I’m excited to get on the field tomorrow and just see where we’re at, and what the guys, not just the quarterbacks but the rest of the offense has accomplished and how much more comfortable they are from the 15th practice we had in the spring.

The guys have been working extremely hard. I know that they’re buying into it, and you know, in the end, we need to create the attitude. We need to create the attitude as an offense. You don’t install that, you create it. It isn’t a play that installs — that you install that gets the attitude, it’s the mindset of the guys and what they do with the offense that we installed that creates the attitude. So I’m excited about what Mike is going to do here this fall.

Q. The last couple years the offense has been very close but it seems like it was just short. Are you confident that all the pieces are in place for this offense to be as successful as it can be?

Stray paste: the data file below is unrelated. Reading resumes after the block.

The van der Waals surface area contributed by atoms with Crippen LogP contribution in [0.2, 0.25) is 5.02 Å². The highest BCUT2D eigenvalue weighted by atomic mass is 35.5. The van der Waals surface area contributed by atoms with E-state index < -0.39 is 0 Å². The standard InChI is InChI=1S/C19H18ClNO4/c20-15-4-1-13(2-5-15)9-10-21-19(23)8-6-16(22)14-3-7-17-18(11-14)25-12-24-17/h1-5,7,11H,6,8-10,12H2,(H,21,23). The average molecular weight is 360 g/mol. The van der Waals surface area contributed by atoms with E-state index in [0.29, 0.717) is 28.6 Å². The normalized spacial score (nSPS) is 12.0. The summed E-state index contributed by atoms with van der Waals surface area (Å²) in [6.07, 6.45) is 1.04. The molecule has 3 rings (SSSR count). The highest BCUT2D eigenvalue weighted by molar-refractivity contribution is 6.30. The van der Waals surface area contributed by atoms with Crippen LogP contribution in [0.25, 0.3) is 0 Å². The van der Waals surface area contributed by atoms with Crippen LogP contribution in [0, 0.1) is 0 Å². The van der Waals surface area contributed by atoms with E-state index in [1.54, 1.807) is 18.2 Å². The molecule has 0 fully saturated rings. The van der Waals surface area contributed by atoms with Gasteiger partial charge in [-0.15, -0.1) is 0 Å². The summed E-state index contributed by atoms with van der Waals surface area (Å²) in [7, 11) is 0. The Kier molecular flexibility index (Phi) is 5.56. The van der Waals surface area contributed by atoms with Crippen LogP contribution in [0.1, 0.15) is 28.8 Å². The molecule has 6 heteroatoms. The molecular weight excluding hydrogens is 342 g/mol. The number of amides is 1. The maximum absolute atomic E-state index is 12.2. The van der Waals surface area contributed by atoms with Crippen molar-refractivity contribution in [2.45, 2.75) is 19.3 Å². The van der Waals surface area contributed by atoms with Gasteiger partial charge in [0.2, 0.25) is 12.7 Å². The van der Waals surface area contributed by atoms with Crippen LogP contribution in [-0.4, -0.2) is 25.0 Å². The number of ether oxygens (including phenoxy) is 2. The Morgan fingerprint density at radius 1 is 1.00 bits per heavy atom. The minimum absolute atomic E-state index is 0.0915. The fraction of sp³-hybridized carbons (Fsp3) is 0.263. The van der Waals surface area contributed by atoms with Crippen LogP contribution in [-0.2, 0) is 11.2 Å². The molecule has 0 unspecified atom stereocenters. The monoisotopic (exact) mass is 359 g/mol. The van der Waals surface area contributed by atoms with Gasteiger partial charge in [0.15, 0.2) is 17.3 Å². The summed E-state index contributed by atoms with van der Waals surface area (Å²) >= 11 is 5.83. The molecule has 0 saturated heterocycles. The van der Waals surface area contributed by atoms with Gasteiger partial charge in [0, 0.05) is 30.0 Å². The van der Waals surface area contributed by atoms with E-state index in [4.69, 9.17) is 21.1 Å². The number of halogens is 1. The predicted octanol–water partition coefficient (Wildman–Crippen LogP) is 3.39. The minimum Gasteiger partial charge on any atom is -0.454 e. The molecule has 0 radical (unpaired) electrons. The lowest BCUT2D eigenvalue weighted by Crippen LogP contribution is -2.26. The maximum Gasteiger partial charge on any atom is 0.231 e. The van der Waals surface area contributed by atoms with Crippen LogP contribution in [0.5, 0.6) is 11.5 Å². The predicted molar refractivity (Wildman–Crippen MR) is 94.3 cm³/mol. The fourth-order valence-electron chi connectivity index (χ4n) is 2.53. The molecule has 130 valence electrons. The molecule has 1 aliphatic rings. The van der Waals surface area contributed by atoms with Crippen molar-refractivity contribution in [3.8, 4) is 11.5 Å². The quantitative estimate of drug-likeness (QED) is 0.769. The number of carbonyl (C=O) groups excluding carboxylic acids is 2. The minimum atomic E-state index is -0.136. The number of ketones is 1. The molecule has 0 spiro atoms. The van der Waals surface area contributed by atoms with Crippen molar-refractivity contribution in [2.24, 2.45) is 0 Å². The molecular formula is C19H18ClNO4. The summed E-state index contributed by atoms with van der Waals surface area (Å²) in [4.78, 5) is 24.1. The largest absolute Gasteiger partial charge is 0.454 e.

KALEN DeBOER: Yeah, I think there’s just a lot of variables that happen throughout the years, and you’ve got some experienced offensive linemen you kind of hang your hat on, you’ve got some skill guys that are coming back and got the — you can put five guys out there that have played some football around the quarterback.

I think every year you kind of have your own adjustments and spin, even if I was here this year and next year, you might tweak a few things just to fit who you are and what you do well.

And so the pieces are here. I watched the guys this spring, and just continued to — went back after the spring and this summer, watched last year’s games again, and you just have a good feeling that another year of experience underneath all these guys’ belt, and a few tweaks here and there, and we could be off and rolling.